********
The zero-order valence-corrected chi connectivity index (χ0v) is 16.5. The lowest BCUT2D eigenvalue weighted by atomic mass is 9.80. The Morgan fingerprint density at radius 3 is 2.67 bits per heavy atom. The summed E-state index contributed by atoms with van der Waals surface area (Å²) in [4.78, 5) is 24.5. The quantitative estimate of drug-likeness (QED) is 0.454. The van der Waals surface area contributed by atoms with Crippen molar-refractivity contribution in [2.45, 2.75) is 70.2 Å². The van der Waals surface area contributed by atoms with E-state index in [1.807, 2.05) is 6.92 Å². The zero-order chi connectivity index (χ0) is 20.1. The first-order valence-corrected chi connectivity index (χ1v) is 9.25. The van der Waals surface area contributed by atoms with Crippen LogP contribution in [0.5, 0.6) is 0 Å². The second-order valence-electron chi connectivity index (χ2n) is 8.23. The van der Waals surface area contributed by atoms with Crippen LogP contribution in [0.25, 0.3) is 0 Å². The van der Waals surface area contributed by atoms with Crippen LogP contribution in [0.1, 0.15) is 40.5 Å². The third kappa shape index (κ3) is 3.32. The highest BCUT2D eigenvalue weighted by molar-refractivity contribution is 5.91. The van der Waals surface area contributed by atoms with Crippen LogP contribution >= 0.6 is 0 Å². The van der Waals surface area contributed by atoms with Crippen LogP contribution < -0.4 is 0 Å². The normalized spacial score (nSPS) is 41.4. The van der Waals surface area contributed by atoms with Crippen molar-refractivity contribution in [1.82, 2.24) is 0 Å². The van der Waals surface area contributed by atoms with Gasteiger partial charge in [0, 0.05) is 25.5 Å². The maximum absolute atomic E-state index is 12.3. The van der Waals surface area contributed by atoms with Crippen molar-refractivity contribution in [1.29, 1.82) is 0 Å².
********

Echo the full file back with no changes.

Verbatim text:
The zero-order valence-corrected chi connectivity index (χ0v) is 16.5. The lowest BCUT2D eigenvalue weighted by atomic mass is 9.80. The Morgan fingerprint density at radius 3 is 2.67 bits per heavy atom. The summed E-state index contributed by atoms with van der Waals surface area (Å²) in [4.78, 5) is 24.5. The quantitative estimate of drug-likeness (QED) is 0.454. The van der Waals surface area contributed by atoms with Crippen molar-refractivity contribution in [2.45, 2.75) is 70.2 Å². The van der Waals surface area contributed by atoms with E-state index in [1.807, 2.05) is 6.92 Å². The zero-order chi connectivity index (χ0) is 20.1. The first-order valence-corrected chi connectivity index (χ1v) is 9.25. The van der Waals surface area contributed by atoms with Crippen LogP contribution in [0.5, 0.6) is 0 Å². The second-order valence-electron chi connectivity index (χ2n) is 8.23. The van der Waals surface area contributed by atoms with Crippen LogP contribution in [0.25, 0.3) is 0 Å². The van der Waals surface area contributed by atoms with Crippen LogP contribution in [0.1, 0.15) is 40.5 Å². The third kappa shape index (κ3) is 3.32. The highest BCUT2D eigenvalue weighted by molar-refractivity contribution is 5.91. The van der Waals surface area contributed by atoms with Crippen LogP contribution >= 0.6 is 0 Å². The van der Waals surface area contributed by atoms with Crippen LogP contribution < -0.4 is 0 Å². The normalized spacial score (nSPS) is 41.4. The van der Waals surface area contributed by atoms with Crippen molar-refractivity contribution in [1.82, 2.24) is 0 Å². The van der Waals surface area contributed by atoms with Gasteiger partial charge in [0, 0.05) is 25.5 Å². The maximum absolute atomic E-state index is 12.3. The van der Waals surface area contributed by atoms with Crippen molar-refractivity contribution in [1.29, 1.82) is 0 Å².